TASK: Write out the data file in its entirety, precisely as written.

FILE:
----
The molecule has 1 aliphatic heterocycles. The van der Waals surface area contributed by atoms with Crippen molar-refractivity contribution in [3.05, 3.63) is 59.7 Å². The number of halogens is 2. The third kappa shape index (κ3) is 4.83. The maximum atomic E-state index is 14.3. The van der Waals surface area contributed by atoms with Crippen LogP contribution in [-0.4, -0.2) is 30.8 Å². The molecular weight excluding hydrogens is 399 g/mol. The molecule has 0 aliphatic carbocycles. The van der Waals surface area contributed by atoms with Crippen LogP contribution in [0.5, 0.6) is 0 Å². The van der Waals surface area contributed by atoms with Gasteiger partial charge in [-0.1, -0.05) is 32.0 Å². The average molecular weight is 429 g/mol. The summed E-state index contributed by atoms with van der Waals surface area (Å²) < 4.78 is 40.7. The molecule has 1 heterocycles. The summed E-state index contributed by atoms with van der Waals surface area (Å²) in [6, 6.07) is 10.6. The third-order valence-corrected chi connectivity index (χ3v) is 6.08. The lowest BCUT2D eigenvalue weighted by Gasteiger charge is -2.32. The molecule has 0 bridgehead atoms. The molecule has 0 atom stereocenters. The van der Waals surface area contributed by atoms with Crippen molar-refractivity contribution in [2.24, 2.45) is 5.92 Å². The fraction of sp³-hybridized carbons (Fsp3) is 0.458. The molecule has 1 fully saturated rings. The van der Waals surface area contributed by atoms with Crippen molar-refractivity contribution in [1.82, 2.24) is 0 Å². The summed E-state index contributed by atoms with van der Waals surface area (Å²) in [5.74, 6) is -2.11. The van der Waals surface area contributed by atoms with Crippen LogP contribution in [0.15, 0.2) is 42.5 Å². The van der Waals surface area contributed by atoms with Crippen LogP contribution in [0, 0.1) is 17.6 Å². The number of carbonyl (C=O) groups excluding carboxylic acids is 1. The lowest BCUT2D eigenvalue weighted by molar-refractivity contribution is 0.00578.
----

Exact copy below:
The molecule has 1 aliphatic heterocycles. The van der Waals surface area contributed by atoms with Crippen molar-refractivity contribution in [3.05, 3.63) is 59.7 Å². The number of halogens is 2. The third kappa shape index (κ3) is 4.83. The maximum atomic E-state index is 14.3. The van der Waals surface area contributed by atoms with Crippen LogP contribution in [-0.4, -0.2) is 30.8 Å². The molecular weight excluding hydrogens is 399 g/mol. The molecule has 0 aliphatic carbocycles. The van der Waals surface area contributed by atoms with Crippen LogP contribution in [0.5, 0.6) is 0 Å². The van der Waals surface area contributed by atoms with Gasteiger partial charge in [-0.1, -0.05) is 32.0 Å². The average molecular weight is 429 g/mol. The summed E-state index contributed by atoms with van der Waals surface area (Å²) < 4.78 is 40.7. The molecule has 1 heterocycles. The summed E-state index contributed by atoms with van der Waals surface area (Å²) in [6, 6.07) is 10.6. The third-order valence-corrected chi connectivity index (χ3v) is 6.08. The lowest BCUT2D eigenvalue weighted by Gasteiger charge is -2.32. The molecule has 0 bridgehead atoms. The molecule has 0 atom stereocenters. The van der Waals surface area contributed by atoms with Crippen molar-refractivity contribution in [2.24, 2.45) is 5.92 Å². The fraction of sp³-hybridized carbons (Fsp3) is 0.458. The molecule has 1 fully saturated rings. The van der Waals surface area contributed by atoms with Crippen molar-refractivity contribution in [1.82, 2.24) is 0 Å². The summed E-state index contributed by atoms with van der Waals surface area (Å²) in [5.74, 6) is -2.11. The van der Waals surface area contributed by atoms with Crippen LogP contribution in [0.15, 0.2) is 42.5 Å². The van der Waals surface area contributed by atoms with Crippen LogP contribution in [0, 0.1) is 17.6 Å². The number of carbonyl (C=O) groups excluding carboxylic acids is 1. The lowest BCUT2D eigenvalue weighted by molar-refractivity contribution is 0.00578.